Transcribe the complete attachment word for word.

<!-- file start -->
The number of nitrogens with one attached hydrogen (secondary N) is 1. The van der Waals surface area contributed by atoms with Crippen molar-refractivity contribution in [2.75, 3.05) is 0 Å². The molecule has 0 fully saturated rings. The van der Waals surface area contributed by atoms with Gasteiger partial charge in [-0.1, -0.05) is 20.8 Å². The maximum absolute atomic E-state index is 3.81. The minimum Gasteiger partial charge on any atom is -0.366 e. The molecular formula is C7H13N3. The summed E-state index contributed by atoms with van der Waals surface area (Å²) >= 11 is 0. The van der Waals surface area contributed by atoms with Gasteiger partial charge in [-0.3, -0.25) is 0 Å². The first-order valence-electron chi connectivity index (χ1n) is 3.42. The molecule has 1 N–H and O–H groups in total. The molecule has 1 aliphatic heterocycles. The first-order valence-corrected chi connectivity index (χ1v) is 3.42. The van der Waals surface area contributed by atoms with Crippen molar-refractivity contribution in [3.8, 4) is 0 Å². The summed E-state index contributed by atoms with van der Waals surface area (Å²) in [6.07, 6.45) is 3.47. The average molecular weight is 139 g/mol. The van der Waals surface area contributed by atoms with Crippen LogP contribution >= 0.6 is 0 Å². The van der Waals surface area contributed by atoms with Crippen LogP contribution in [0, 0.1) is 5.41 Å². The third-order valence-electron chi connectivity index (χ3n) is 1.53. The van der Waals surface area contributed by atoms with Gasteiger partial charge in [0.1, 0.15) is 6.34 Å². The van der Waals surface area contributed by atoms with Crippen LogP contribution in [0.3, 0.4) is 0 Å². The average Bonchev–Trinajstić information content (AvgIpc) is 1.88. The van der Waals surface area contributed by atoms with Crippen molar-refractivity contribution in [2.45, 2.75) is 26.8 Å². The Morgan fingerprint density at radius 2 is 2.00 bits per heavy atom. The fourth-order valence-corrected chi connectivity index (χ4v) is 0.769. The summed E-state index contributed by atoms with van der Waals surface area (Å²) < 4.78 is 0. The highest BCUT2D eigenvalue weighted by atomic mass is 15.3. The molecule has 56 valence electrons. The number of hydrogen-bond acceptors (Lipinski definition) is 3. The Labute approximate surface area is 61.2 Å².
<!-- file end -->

The number of nitrogens with one attached hydrogen (secondary N) is 1. The van der Waals surface area contributed by atoms with Crippen molar-refractivity contribution in [2.75, 3.05) is 0 Å². The molecule has 0 fully saturated rings. The van der Waals surface area contributed by atoms with Gasteiger partial charge in [-0.1, -0.05) is 20.8 Å². The maximum absolute atomic E-state index is 3.81. The minimum Gasteiger partial charge on any atom is -0.366 e. The molecular formula is C7H13N3. The summed E-state index contributed by atoms with van der Waals surface area (Å²) >= 11 is 0. The van der Waals surface area contributed by atoms with Gasteiger partial charge in [-0.3, -0.25) is 0 Å². The first-order valence-electron chi connectivity index (χ1n) is 3.42. The molecule has 1 N–H and O–H groups in total. The molecule has 1 aliphatic heterocycles. The first-order valence-corrected chi connectivity index (χ1v) is 3.42. The van der Waals surface area contributed by atoms with Crippen molar-refractivity contribution in [3.8, 4) is 0 Å². The summed E-state index contributed by atoms with van der Waals surface area (Å²) in [6.07, 6.45) is 3.47. The average molecular weight is 139 g/mol. The van der Waals surface area contributed by atoms with Crippen LogP contribution >= 0.6 is 0 Å². The van der Waals surface area contributed by atoms with Crippen LogP contribution in [0, 0.1) is 5.41 Å². The third-order valence-electron chi connectivity index (χ3n) is 1.53. The van der Waals surface area contributed by atoms with Gasteiger partial charge in [0.1, 0.15) is 6.34 Å². The van der Waals surface area contributed by atoms with Crippen LogP contribution in [0.3, 0.4) is 0 Å². The average Bonchev–Trinajstić information content (AvgIpc) is 1.88. The van der Waals surface area contributed by atoms with Crippen molar-refractivity contribution in [2.45, 2.75) is 26.8 Å². The Morgan fingerprint density at radius 2 is 2.00 bits per heavy atom. The fourth-order valence-corrected chi connectivity index (χ4v) is 0.769. The summed E-state index contributed by atoms with van der Waals surface area (Å²) < 4.78 is 0. The highest BCUT2D eigenvalue weighted by atomic mass is 15.3. The molecule has 56 valence electrons. The number of hydrogen-bond acceptors (Lipinski definition) is 3. The Labute approximate surface area is 61.2 Å².